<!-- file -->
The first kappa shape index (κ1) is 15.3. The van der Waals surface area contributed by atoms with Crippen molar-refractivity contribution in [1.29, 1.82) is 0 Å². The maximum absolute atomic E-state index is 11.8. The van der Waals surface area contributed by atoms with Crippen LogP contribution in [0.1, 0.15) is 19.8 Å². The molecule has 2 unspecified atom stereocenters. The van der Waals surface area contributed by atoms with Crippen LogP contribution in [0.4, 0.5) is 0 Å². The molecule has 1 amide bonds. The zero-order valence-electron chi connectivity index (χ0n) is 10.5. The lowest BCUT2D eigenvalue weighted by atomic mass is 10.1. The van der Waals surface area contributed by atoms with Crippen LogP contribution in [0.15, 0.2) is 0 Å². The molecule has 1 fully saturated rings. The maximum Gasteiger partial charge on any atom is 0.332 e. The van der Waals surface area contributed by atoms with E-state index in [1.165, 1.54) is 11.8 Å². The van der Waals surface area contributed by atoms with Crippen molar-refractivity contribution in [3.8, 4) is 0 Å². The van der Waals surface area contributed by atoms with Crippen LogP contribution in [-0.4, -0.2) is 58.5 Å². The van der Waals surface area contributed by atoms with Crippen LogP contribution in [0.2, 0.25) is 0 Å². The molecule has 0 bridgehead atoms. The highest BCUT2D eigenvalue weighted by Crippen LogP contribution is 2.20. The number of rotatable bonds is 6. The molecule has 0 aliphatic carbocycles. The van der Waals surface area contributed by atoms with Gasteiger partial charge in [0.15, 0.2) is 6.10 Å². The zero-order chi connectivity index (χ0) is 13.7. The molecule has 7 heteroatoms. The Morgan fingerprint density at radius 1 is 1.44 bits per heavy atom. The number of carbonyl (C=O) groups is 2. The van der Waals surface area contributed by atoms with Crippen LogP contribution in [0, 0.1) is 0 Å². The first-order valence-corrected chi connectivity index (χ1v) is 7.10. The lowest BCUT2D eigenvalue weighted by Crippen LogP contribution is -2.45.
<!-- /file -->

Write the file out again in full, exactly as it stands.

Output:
The first kappa shape index (κ1) is 15.3. The van der Waals surface area contributed by atoms with Crippen molar-refractivity contribution in [1.29, 1.82) is 0 Å². The maximum absolute atomic E-state index is 11.8. The van der Waals surface area contributed by atoms with Crippen LogP contribution in [0.1, 0.15) is 19.8 Å². The molecule has 2 unspecified atom stereocenters. The van der Waals surface area contributed by atoms with Crippen LogP contribution in [0.4, 0.5) is 0 Å². The molecule has 1 amide bonds. The zero-order valence-electron chi connectivity index (χ0n) is 10.5. The lowest BCUT2D eigenvalue weighted by atomic mass is 10.1. The van der Waals surface area contributed by atoms with Crippen LogP contribution in [0.15, 0.2) is 0 Å². The molecule has 1 fully saturated rings. The maximum Gasteiger partial charge on any atom is 0.332 e. The van der Waals surface area contributed by atoms with E-state index in [1.165, 1.54) is 11.8 Å². The van der Waals surface area contributed by atoms with Crippen molar-refractivity contribution in [3.8, 4) is 0 Å². The van der Waals surface area contributed by atoms with Crippen LogP contribution in [-0.4, -0.2) is 58.5 Å². The van der Waals surface area contributed by atoms with Crippen LogP contribution in [0.2, 0.25) is 0 Å². The molecule has 0 bridgehead atoms. The highest BCUT2D eigenvalue weighted by Crippen LogP contribution is 2.20. The number of rotatable bonds is 6. The molecule has 0 aliphatic carbocycles. The van der Waals surface area contributed by atoms with Gasteiger partial charge in [0.15, 0.2) is 6.10 Å². The zero-order chi connectivity index (χ0) is 13.7. The molecule has 7 heteroatoms. The Morgan fingerprint density at radius 1 is 1.44 bits per heavy atom. The number of carbonyl (C=O) groups is 2. The van der Waals surface area contributed by atoms with Crippen LogP contribution in [0, 0.1) is 0 Å². The first-order valence-corrected chi connectivity index (χ1v) is 7.10. The lowest BCUT2D eigenvalue weighted by Crippen LogP contribution is -2.45.